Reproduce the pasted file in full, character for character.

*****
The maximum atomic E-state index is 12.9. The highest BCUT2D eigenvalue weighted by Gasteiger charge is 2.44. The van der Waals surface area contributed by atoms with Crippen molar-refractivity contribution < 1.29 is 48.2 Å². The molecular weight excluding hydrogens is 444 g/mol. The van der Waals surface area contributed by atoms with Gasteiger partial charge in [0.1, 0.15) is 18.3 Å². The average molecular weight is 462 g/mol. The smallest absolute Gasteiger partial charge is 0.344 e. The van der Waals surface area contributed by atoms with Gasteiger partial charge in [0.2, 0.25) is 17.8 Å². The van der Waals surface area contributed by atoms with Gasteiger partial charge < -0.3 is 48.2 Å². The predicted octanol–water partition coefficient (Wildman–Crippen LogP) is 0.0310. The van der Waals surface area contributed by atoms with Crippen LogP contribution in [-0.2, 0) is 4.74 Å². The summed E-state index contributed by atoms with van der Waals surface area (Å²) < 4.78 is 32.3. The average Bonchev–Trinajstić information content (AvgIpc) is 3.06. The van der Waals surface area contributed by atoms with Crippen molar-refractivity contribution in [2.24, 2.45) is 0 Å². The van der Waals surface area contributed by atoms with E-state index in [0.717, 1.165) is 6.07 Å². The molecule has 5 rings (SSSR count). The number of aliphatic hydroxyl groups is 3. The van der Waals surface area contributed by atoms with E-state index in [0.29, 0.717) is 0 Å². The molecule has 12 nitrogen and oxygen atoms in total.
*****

The maximum atomic E-state index is 12.9. The highest BCUT2D eigenvalue weighted by Gasteiger charge is 2.44. The van der Waals surface area contributed by atoms with Crippen molar-refractivity contribution < 1.29 is 48.2 Å². The molecular weight excluding hydrogens is 444 g/mol. The van der Waals surface area contributed by atoms with Gasteiger partial charge in [0.1, 0.15) is 18.3 Å². The average molecular weight is 462 g/mol. The smallest absolute Gasteiger partial charge is 0.344 e. The van der Waals surface area contributed by atoms with Gasteiger partial charge in [0.2, 0.25) is 17.8 Å². The van der Waals surface area contributed by atoms with Gasteiger partial charge < -0.3 is 48.2 Å². The predicted octanol–water partition coefficient (Wildman–Crippen LogP) is 0.0310. The van der Waals surface area contributed by atoms with Crippen LogP contribution in [-0.2, 0) is 4.74 Å². The summed E-state index contributed by atoms with van der Waals surface area (Å²) < 4.78 is 32.3. The average Bonchev–Trinajstić information content (AvgIpc) is 3.06. The van der Waals surface area contributed by atoms with Crippen molar-refractivity contribution in [2.24, 2.45) is 0 Å². The van der Waals surface area contributed by atoms with E-state index in [0.717, 1.165) is 6.07 Å². The molecule has 5 rings (SSSR count). The number of aliphatic hydroxyl groups is 3. The van der Waals surface area contributed by atoms with E-state index in [0.29, 0.717) is 0 Å². The molecule has 12 nitrogen and oxygen atoms in total.